Budget collapse: too much free money

A view from America, previously published at The American Spectator.

The super-committee of Congress is the latest group to confess abject defeat by the Treasury budget deficit. Who can be surprised by this total failure? During the past generation Congress has made as many as fifteen legislative attempts to control government spending — aimed ultimately at a balanced budget. The most notable efforts were those sponsored by the all-time budget hawk, Senator Phil Gramm of Texas. But every administrative and legislative effort by the authorities, no matter how well-intentioned, has collapsed. Why is this so?

Nobel economist Milton Friedman believed the solution to the budget deficit problem was to deny Congress tax revenues. So he advised Congressmen and Presidents to oppose all tax increases — thereby denying bloated government the funds with which to increase spending. But Friedman’s advice has failed, too. We know this because marginal tax rates have been reduced from as high as 70% in 1964 to 15-20-39% in 2011 — depending on the type of income. But congressional spending has nevertheless increased every year — such that, today, only 60% of the Federal budget is financed by taxes, the remainder by Treasury debt. Total direct Federal debt is now about equal to total U.S. output.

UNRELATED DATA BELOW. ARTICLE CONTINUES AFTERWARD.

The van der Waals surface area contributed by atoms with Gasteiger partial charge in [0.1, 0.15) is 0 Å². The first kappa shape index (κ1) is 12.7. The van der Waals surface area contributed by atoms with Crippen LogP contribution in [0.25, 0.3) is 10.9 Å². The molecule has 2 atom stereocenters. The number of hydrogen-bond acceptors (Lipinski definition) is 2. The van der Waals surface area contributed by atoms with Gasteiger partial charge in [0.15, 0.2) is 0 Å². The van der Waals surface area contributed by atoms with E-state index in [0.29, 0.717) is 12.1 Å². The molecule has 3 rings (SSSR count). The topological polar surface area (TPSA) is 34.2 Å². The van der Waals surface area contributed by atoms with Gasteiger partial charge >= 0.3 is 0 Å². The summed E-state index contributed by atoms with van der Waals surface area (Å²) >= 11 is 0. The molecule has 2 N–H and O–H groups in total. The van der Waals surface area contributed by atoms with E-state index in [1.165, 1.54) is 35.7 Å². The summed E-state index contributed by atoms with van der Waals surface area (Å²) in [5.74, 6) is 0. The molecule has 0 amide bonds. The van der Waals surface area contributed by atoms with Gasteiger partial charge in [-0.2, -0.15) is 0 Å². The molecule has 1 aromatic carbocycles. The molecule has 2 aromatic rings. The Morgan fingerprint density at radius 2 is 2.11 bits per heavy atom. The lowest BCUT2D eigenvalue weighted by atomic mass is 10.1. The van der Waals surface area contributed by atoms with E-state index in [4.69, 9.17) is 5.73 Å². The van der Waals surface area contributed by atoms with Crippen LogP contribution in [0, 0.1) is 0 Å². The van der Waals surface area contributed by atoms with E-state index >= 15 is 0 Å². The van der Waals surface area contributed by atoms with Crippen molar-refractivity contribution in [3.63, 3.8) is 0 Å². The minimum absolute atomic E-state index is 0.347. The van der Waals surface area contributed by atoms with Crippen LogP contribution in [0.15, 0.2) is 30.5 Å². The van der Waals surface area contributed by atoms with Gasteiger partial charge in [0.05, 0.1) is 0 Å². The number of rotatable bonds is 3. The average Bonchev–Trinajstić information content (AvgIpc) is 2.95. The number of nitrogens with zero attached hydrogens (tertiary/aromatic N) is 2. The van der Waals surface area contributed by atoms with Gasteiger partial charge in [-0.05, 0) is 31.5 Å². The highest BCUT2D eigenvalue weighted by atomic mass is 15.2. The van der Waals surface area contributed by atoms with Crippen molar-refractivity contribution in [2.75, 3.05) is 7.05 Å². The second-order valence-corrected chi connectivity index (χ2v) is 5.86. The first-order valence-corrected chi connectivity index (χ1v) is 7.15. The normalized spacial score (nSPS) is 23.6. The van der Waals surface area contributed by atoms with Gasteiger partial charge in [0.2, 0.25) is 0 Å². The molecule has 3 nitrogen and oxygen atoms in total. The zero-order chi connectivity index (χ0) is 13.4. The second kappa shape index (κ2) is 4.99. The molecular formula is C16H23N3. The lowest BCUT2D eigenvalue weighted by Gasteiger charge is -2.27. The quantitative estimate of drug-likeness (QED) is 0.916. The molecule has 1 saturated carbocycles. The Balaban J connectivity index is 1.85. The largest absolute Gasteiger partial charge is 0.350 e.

The intractable budget deficit and the inexorable rise of government spending has a simpler explanation. Congress and the Treasury are in possession of several open-ended charge accounts — “permanent credit card financing” — with no limits. With its charge cards the Treasury can borrow new credit (money) from the banking system — much of what it needs every year to finance the ever-rising budget deficit.

A look at the current Federal Reserve Balance Sheet shows that the Fed has created about $1.7 trillion of new credit (money) with which to purchase Treasury debt. Foreign central banks have created about $2.7 trillion of new credit to purchase U.S. Treasury bonds. This global, electronic, money-printing exercise has financed almost 30% of the total direct debt of the U.S. Treasury. In 2002, Ben Bernanke, now Chairman of the Fed, did not mince words to describe this process:

[U]nder a fiat (that is, paper) money system, a government (in practice, the central bank in cooperation with other agencies) should always be able to generate increased nominal spending and inflation, even when the short-term nominal interest rate is at zero…. [T]he U.S. government has a technology, called a printing press (or, today, its electronic equivalent), that allows it to produce as many U.S. dollars as it wishes at essentially no cost.

He might have added that these “no cost” dollars, printed by the Fed, are the enablers of the perennial U.S. budget deficit.